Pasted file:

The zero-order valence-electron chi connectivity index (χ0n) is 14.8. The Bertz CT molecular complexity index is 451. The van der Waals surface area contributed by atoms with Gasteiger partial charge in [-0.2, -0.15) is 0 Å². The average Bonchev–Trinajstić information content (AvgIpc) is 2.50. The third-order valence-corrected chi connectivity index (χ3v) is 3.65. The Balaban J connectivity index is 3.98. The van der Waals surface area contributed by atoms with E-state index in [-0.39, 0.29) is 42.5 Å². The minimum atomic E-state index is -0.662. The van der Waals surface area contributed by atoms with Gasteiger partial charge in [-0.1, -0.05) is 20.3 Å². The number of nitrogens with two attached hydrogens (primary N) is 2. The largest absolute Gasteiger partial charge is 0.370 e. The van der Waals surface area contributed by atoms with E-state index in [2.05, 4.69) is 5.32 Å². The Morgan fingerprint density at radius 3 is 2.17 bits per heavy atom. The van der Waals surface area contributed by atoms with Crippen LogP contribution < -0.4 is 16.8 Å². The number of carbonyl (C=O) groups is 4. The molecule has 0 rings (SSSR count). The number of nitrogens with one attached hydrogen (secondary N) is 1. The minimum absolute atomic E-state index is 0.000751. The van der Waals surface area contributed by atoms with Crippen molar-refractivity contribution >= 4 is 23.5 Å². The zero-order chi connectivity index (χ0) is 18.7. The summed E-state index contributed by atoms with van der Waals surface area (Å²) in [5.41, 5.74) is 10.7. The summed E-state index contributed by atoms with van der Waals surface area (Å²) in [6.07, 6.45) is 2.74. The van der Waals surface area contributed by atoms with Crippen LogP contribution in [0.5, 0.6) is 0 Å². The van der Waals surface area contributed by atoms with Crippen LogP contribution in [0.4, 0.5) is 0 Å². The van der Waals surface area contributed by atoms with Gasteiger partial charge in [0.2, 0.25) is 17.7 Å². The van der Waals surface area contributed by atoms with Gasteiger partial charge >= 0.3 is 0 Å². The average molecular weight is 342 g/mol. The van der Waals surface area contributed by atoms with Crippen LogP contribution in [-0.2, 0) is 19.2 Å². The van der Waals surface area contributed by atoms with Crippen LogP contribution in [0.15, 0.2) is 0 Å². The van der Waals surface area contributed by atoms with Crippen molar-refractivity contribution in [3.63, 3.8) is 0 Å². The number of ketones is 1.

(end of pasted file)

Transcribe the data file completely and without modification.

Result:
The zero-order valence-electron chi connectivity index (χ0n) is 14.8. The Bertz CT molecular complexity index is 451. The van der Waals surface area contributed by atoms with Gasteiger partial charge in [-0.2, -0.15) is 0 Å². The average Bonchev–Trinajstić information content (AvgIpc) is 2.50. The third-order valence-corrected chi connectivity index (χ3v) is 3.65. The Balaban J connectivity index is 3.98. The van der Waals surface area contributed by atoms with E-state index in [-0.39, 0.29) is 42.5 Å². The minimum atomic E-state index is -0.662. The van der Waals surface area contributed by atoms with Gasteiger partial charge in [-0.1, -0.05) is 20.3 Å². The number of nitrogens with two attached hydrogens (primary N) is 2. The largest absolute Gasteiger partial charge is 0.370 e. The van der Waals surface area contributed by atoms with E-state index in [2.05, 4.69) is 5.32 Å². The Morgan fingerprint density at radius 3 is 2.17 bits per heavy atom. The van der Waals surface area contributed by atoms with Crippen LogP contribution < -0.4 is 16.8 Å². The number of carbonyl (C=O) groups is 4. The molecule has 0 rings (SSSR count). The number of nitrogens with one attached hydrogen (secondary N) is 1. The minimum absolute atomic E-state index is 0.000751. The van der Waals surface area contributed by atoms with Crippen molar-refractivity contribution >= 4 is 23.5 Å². The zero-order chi connectivity index (χ0) is 18.7. The summed E-state index contributed by atoms with van der Waals surface area (Å²) in [5.41, 5.74) is 10.7. The summed E-state index contributed by atoms with van der Waals surface area (Å²) in [6.07, 6.45) is 2.74. The van der Waals surface area contributed by atoms with Crippen LogP contribution in [0.5, 0.6) is 0 Å². The van der Waals surface area contributed by atoms with Crippen LogP contribution in [0.4, 0.5) is 0 Å². The van der Waals surface area contributed by atoms with Gasteiger partial charge in [0.2, 0.25) is 17.7 Å². The van der Waals surface area contributed by atoms with Gasteiger partial charge >= 0.3 is 0 Å². The average molecular weight is 342 g/mol. The van der Waals surface area contributed by atoms with Crippen LogP contribution in [-0.2, 0) is 19.2 Å². The van der Waals surface area contributed by atoms with Crippen LogP contribution in [0.15, 0.2) is 0 Å². The van der Waals surface area contributed by atoms with Crippen molar-refractivity contribution in [3.63, 3.8) is 0 Å². The number of ketones is 1.